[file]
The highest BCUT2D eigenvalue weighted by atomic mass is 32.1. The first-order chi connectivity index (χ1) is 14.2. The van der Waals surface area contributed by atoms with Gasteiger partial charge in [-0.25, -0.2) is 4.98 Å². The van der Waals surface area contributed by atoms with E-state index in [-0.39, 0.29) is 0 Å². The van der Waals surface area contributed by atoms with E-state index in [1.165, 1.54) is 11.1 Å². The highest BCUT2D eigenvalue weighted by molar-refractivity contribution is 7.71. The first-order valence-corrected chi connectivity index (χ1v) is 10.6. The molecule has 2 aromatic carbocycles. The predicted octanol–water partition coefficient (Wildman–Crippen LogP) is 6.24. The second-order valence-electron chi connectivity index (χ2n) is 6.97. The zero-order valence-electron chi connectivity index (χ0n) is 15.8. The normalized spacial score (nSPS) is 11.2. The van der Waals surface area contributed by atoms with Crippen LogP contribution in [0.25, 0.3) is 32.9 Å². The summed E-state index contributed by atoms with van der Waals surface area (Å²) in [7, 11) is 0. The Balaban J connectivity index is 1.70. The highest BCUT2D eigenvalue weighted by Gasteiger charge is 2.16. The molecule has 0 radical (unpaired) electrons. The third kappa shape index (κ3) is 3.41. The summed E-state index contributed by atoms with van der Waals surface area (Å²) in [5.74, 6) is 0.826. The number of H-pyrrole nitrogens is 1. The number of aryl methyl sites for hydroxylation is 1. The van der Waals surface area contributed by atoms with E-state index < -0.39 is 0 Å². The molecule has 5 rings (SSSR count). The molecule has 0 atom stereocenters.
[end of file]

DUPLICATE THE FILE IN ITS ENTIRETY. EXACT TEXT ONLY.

The highest BCUT2D eigenvalue weighted by atomic mass is 32.1. The first-order chi connectivity index (χ1) is 14.2. The van der Waals surface area contributed by atoms with Gasteiger partial charge in [-0.25, -0.2) is 4.98 Å². The van der Waals surface area contributed by atoms with E-state index in [-0.39, 0.29) is 0 Å². The van der Waals surface area contributed by atoms with E-state index in [1.165, 1.54) is 11.1 Å². The highest BCUT2D eigenvalue weighted by molar-refractivity contribution is 7.71. The first-order valence-corrected chi connectivity index (χ1v) is 10.6. The molecule has 2 aromatic carbocycles. The predicted octanol–water partition coefficient (Wildman–Crippen LogP) is 6.24. The second-order valence-electron chi connectivity index (χ2n) is 6.97. The zero-order valence-electron chi connectivity index (χ0n) is 15.8. The normalized spacial score (nSPS) is 11.2. The van der Waals surface area contributed by atoms with Crippen LogP contribution in [0.25, 0.3) is 32.9 Å². The summed E-state index contributed by atoms with van der Waals surface area (Å²) in [7, 11) is 0. The Balaban J connectivity index is 1.70. The highest BCUT2D eigenvalue weighted by Gasteiger charge is 2.16. The molecule has 0 radical (unpaired) electrons. The third kappa shape index (κ3) is 3.41. The summed E-state index contributed by atoms with van der Waals surface area (Å²) in [5.74, 6) is 0.826. The number of H-pyrrole nitrogens is 1. The number of aryl methyl sites for hydroxylation is 1. The van der Waals surface area contributed by atoms with E-state index < -0.39 is 0 Å². The molecule has 5 rings (SSSR count). The molecule has 0 atom stereocenters.